Node.js is a platform built on Chrome's JavaScript runtime for easy building of fast, scalable network applications. Node.js uses an event-driven, non-blocking I/O model that makes it lightweight and efficient, perfect for data-intensive real-time applications that run across distributed devices.

Debian packages to install

2018-01-22: please enumerate exactly which Debian packages to install, to get the following commands to work correctly

Packaging modules

On Debian systems up to and including Stretch and Buster (Debian 9 and 10), Node.js modules are located in:


For Debian Bullseye (11), Node.js modules might be located (but this is yet to be decided):

/usr/lib/<arch triplet>/node/<module_name>

For more information about packaging a node module for Debian (and the reasons for the change of location for nodejs modules) please take a look at these pages:

debian/watch policy

Some upstream authors don't publish the same versions in Npmjs and Github tags. To be sure to be consistent between node modules, it is recommended to use Npmjs versions for modules that don't have any build steps. With uscan ≥ 2.18.6 (stable backport at least), you can use searchmode=plain to parse npmjs versions. Example:

opts="searchmode=plain" \\d[\d\.]*)@ARCHIVE_EXT@

When npm registry tarballs have generated files and missing source files, using source from version control repository (either tag or commit snapshot) is preferred. If npm registry has source and build configurations and generated files, you can just remove the generated files from source package and regenerate them during build or use the version control repository snapshot.

Complex modules

For complex modules, which have many dependencies to be satisfied, you may want to track your work in this wiki in order to keep javascript team updated about.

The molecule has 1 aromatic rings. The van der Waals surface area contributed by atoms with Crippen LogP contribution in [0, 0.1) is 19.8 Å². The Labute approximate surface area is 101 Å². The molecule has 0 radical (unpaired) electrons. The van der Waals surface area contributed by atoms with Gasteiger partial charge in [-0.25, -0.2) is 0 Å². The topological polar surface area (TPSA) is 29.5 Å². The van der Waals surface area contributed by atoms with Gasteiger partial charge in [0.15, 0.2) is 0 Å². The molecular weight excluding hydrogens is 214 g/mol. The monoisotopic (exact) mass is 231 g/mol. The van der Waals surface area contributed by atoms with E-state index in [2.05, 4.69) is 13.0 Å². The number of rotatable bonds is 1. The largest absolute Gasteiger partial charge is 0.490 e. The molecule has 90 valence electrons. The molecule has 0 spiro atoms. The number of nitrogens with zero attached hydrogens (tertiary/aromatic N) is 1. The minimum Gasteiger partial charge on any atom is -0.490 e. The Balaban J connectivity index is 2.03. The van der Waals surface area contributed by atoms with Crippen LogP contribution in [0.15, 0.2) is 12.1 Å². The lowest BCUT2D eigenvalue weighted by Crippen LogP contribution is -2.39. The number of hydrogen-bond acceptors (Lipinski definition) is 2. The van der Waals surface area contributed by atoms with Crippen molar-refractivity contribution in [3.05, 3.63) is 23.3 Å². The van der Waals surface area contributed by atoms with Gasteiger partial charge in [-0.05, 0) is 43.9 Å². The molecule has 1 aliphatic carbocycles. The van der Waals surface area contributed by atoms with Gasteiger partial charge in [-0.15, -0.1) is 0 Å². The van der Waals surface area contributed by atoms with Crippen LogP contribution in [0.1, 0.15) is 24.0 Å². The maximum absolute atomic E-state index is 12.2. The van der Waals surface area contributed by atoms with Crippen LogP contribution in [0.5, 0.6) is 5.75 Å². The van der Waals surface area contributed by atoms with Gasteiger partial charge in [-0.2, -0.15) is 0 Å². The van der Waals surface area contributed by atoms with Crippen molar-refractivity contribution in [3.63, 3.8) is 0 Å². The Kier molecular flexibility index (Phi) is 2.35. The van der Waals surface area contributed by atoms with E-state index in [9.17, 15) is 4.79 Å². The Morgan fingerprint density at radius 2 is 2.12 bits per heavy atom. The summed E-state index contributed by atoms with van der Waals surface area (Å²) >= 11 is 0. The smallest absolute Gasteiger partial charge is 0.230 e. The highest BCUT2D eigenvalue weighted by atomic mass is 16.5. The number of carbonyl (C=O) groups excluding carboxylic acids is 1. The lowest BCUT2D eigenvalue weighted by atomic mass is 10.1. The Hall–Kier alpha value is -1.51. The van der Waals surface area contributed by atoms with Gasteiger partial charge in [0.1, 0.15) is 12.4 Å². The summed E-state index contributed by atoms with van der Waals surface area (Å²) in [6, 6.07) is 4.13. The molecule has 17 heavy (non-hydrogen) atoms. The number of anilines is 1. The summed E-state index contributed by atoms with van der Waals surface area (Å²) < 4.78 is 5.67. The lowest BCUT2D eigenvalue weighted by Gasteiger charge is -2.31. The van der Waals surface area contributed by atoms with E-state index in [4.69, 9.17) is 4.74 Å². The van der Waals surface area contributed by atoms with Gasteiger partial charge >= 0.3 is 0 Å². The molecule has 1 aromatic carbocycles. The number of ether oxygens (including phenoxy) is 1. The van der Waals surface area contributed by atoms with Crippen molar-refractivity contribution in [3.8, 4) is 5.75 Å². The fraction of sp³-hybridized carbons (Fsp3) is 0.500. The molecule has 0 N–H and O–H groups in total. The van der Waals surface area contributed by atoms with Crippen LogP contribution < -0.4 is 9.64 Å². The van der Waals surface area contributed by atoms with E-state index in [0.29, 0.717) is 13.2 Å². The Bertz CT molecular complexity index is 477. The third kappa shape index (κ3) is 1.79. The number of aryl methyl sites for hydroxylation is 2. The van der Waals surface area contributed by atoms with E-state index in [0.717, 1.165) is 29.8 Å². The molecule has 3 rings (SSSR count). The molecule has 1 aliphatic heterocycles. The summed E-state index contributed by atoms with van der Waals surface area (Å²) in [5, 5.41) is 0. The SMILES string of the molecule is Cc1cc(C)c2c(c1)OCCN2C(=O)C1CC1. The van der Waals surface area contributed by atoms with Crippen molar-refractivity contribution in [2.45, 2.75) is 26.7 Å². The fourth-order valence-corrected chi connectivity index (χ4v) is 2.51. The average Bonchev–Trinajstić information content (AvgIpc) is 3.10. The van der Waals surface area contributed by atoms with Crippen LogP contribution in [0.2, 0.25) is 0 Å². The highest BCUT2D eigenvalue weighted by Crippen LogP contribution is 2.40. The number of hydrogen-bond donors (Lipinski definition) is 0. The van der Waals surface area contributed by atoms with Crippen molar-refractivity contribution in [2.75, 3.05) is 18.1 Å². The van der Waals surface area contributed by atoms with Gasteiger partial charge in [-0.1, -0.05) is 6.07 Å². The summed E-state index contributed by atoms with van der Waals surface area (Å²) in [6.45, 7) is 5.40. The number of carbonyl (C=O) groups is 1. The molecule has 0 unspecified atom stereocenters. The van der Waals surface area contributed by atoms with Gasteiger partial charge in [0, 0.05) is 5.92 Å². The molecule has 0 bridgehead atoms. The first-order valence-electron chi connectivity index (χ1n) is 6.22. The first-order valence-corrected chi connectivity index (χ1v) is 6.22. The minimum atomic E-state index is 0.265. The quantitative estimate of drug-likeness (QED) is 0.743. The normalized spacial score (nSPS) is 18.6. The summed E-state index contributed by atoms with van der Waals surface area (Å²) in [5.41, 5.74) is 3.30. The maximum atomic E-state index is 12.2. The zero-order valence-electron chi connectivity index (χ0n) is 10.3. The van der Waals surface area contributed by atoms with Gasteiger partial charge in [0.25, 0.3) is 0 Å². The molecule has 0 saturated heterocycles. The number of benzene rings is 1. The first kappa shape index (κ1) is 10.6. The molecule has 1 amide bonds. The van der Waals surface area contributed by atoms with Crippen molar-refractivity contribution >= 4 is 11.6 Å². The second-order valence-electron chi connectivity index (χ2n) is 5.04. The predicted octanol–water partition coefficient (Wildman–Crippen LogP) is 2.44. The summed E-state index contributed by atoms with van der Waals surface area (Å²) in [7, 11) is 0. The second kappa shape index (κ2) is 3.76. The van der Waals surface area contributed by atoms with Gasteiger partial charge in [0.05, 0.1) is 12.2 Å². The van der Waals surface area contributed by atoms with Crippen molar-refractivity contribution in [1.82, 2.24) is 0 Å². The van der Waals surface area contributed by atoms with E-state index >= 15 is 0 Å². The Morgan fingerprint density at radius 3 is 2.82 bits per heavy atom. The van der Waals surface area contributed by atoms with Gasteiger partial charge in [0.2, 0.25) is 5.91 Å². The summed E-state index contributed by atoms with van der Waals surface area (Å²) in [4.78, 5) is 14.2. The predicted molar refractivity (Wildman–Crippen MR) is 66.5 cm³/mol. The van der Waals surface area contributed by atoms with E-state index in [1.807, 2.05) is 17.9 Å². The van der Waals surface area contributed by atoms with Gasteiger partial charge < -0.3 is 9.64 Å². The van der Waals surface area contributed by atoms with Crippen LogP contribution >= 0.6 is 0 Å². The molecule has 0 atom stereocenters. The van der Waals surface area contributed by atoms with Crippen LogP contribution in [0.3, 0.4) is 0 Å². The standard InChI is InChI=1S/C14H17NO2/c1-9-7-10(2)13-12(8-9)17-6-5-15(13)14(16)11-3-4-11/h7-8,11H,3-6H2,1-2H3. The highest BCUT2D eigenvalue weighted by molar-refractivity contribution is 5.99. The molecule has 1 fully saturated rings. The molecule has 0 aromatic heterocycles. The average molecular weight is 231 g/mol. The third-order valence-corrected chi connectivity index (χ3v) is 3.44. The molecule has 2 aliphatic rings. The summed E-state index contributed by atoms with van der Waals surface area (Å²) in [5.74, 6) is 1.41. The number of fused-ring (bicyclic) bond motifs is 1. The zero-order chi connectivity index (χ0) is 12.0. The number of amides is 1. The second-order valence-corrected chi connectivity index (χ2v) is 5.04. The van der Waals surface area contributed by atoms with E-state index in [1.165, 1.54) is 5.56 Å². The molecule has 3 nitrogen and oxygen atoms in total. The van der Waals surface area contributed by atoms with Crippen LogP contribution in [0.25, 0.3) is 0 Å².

For more information, please take a look at Tasks page. Take also a look at How to group many modules in one package.

Generated Files

In debian we take the actual source file and build it instead of the generated file because the source file is what will be modified by the upstream developer (preferably taken from version control system instead of As most code on version control system like Github are in different languages like Typescript, coffeescript etc. So the code that people write and share in their version control system cannot be used directly in nodejs or browsers unless compiled into javascript.

If generated files exists in the source tarballs, you should remove all generated files and generate them during debian package build process using tools in debian. See Javascript/Repacking for steps to exclude generated files and Javascript/Nodejs#Using_build_tools_like_grunt for using different build tools in debian during debian package build process.

Browser vs Node

Javascript was initially used for client side scripting on the browsers. Then nodejs came, which made using javascript on the servers also possible. Most widely used version of javascript today is called ECMA Script 5 or ES5.

Minified javascript

Javascript code targeted web browsers is usually minified to reduce size (further than possible with lossless zlib or brotli compressors alone).

?UglifyJS 3 and ?terser are generally recommended among the many JavaScript mification tools,

In debian, if we ship a minified js file, we should include the corresponding non minified code also. To guarantee the non minified code is corresponding to the minified code is, to run uglifyjs during build.


UglifyJS 3 is the conservative choice: Has fewer reverse dependencies so more likely to be kept up-to-date and less likely to be problematic to backport.